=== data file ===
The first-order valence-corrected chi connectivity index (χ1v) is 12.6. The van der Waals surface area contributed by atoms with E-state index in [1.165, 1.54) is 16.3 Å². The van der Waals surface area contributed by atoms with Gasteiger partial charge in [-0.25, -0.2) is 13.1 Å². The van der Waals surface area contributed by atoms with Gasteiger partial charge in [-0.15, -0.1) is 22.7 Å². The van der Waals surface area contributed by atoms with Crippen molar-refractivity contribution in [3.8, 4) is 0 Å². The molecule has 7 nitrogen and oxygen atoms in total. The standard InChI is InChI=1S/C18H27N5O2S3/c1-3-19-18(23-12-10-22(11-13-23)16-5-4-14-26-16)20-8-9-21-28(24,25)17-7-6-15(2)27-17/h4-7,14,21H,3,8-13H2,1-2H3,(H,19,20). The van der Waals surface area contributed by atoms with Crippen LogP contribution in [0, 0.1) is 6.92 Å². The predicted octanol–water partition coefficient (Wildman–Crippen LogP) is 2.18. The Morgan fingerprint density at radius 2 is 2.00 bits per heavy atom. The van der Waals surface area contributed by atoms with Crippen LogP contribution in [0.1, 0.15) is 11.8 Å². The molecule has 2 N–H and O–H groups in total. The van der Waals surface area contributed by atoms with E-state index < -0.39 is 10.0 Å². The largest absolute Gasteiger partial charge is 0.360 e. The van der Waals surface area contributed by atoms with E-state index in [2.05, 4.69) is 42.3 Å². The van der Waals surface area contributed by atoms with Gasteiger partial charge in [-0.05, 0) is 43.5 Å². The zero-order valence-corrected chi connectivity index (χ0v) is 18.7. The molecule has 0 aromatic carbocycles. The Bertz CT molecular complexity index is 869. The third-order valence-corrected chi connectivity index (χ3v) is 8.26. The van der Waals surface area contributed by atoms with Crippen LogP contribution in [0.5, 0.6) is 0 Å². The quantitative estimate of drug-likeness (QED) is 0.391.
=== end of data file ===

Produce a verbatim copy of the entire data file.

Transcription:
The first-order valence-corrected chi connectivity index (χ1v) is 12.6. The van der Waals surface area contributed by atoms with E-state index in [1.165, 1.54) is 16.3 Å². The van der Waals surface area contributed by atoms with Gasteiger partial charge in [-0.25, -0.2) is 13.1 Å². The van der Waals surface area contributed by atoms with Gasteiger partial charge in [-0.15, -0.1) is 22.7 Å². The van der Waals surface area contributed by atoms with Crippen molar-refractivity contribution in [3.8, 4) is 0 Å². The molecule has 7 nitrogen and oxygen atoms in total. The standard InChI is InChI=1S/C18H27N5O2S3/c1-3-19-18(23-12-10-22(11-13-23)16-5-4-14-26-16)20-8-9-21-28(24,25)17-7-6-15(2)27-17/h4-7,14,21H,3,8-13H2,1-2H3,(H,19,20). The van der Waals surface area contributed by atoms with Crippen LogP contribution in [0, 0.1) is 6.92 Å². The predicted octanol–water partition coefficient (Wildman–Crippen LogP) is 2.18. The Morgan fingerprint density at radius 2 is 2.00 bits per heavy atom. The van der Waals surface area contributed by atoms with Crippen LogP contribution in [0.1, 0.15) is 11.8 Å². The molecule has 2 N–H and O–H groups in total. The van der Waals surface area contributed by atoms with E-state index < -0.39 is 10.0 Å². The largest absolute Gasteiger partial charge is 0.360 e. The van der Waals surface area contributed by atoms with E-state index in [2.05, 4.69) is 42.3 Å². The van der Waals surface area contributed by atoms with Gasteiger partial charge in [-0.05, 0) is 43.5 Å². The zero-order valence-corrected chi connectivity index (χ0v) is 18.7. The molecule has 0 aromatic carbocycles. The Bertz CT molecular complexity index is 869. The third-order valence-corrected chi connectivity index (χ3v) is 8.26. The van der Waals surface area contributed by atoms with Crippen LogP contribution in [0.5, 0.6) is 0 Å². The quantitative estimate of drug-likeness (QED) is 0.391.